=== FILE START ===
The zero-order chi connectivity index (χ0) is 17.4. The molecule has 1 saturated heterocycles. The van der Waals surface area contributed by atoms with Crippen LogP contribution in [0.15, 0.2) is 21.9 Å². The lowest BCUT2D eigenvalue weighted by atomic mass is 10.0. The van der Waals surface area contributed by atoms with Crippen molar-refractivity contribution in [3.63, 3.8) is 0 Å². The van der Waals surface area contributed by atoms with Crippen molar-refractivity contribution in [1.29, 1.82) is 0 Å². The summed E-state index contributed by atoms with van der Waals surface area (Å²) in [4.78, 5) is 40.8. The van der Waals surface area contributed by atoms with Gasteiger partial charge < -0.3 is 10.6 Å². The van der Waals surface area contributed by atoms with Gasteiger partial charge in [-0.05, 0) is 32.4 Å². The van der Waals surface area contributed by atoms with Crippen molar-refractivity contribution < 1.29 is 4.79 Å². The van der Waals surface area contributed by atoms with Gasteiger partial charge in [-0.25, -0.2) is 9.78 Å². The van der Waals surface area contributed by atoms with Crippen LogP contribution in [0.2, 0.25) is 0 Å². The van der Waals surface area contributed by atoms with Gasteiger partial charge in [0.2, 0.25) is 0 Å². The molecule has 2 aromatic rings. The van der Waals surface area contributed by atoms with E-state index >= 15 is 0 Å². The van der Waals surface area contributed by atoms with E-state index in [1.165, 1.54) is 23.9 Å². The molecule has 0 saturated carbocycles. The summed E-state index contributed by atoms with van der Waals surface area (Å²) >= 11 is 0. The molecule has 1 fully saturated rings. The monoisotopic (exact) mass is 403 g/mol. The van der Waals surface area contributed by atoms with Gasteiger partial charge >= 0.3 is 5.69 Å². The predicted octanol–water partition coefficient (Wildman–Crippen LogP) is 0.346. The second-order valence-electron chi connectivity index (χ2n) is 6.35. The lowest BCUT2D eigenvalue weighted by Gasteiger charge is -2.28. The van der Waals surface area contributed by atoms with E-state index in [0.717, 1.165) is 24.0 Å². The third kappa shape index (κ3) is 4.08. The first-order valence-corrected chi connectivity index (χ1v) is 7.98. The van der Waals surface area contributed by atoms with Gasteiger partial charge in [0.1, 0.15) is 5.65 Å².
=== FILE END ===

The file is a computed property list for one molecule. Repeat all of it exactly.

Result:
The zero-order chi connectivity index (χ0) is 17.4. The molecule has 1 saturated heterocycles. The van der Waals surface area contributed by atoms with Crippen LogP contribution in [0.15, 0.2) is 21.9 Å². The lowest BCUT2D eigenvalue weighted by atomic mass is 10.0. The van der Waals surface area contributed by atoms with Crippen molar-refractivity contribution in [3.63, 3.8) is 0 Å². The van der Waals surface area contributed by atoms with Crippen molar-refractivity contribution in [1.29, 1.82) is 0 Å². The summed E-state index contributed by atoms with van der Waals surface area (Å²) in [4.78, 5) is 40.8. The van der Waals surface area contributed by atoms with Gasteiger partial charge < -0.3 is 10.6 Å². The van der Waals surface area contributed by atoms with Gasteiger partial charge in [-0.05, 0) is 32.4 Å². The van der Waals surface area contributed by atoms with Crippen molar-refractivity contribution < 1.29 is 4.79 Å². The van der Waals surface area contributed by atoms with Gasteiger partial charge in [-0.25, -0.2) is 9.78 Å². The van der Waals surface area contributed by atoms with Crippen LogP contribution in [0.2, 0.25) is 0 Å². The van der Waals surface area contributed by atoms with Gasteiger partial charge in [0.2, 0.25) is 0 Å². The molecule has 2 aromatic rings. The van der Waals surface area contributed by atoms with E-state index >= 15 is 0 Å². The van der Waals surface area contributed by atoms with E-state index in [1.165, 1.54) is 23.9 Å². The molecule has 0 saturated carbocycles. The summed E-state index contributed by atoms with van der Waals surface area (Å²) >= 11 is 0. The molecule has 1 fully saturated rings. The monoisotopic (exact) mass is 403 g/mol. The van der Waals surface area contributed by atoms with Gasteiger partial charge >= 0.3 is 5.69 Å². The predicted octanol–water partition coefficient (Wildman–Crippen LogP) is 0.346. The second-order valence-electron chi connectivity index (χ2n) is 6.35. The lowest BCUT2D eigenvalue weighted by Gasteiger charge is -2.28. The van der Waals surface area contributed by atoms with E-state index in [0.717, 1.165) is 24.0 Å². The third kappa shape index (κ3) is 4.08. The first-order valence-corrected chi connectivity index (χ1v) is 7.98. The van der Waals surface area contributed by atoms with Gasteiger partial charge in [0.1, 0.15) is 5.65 Å².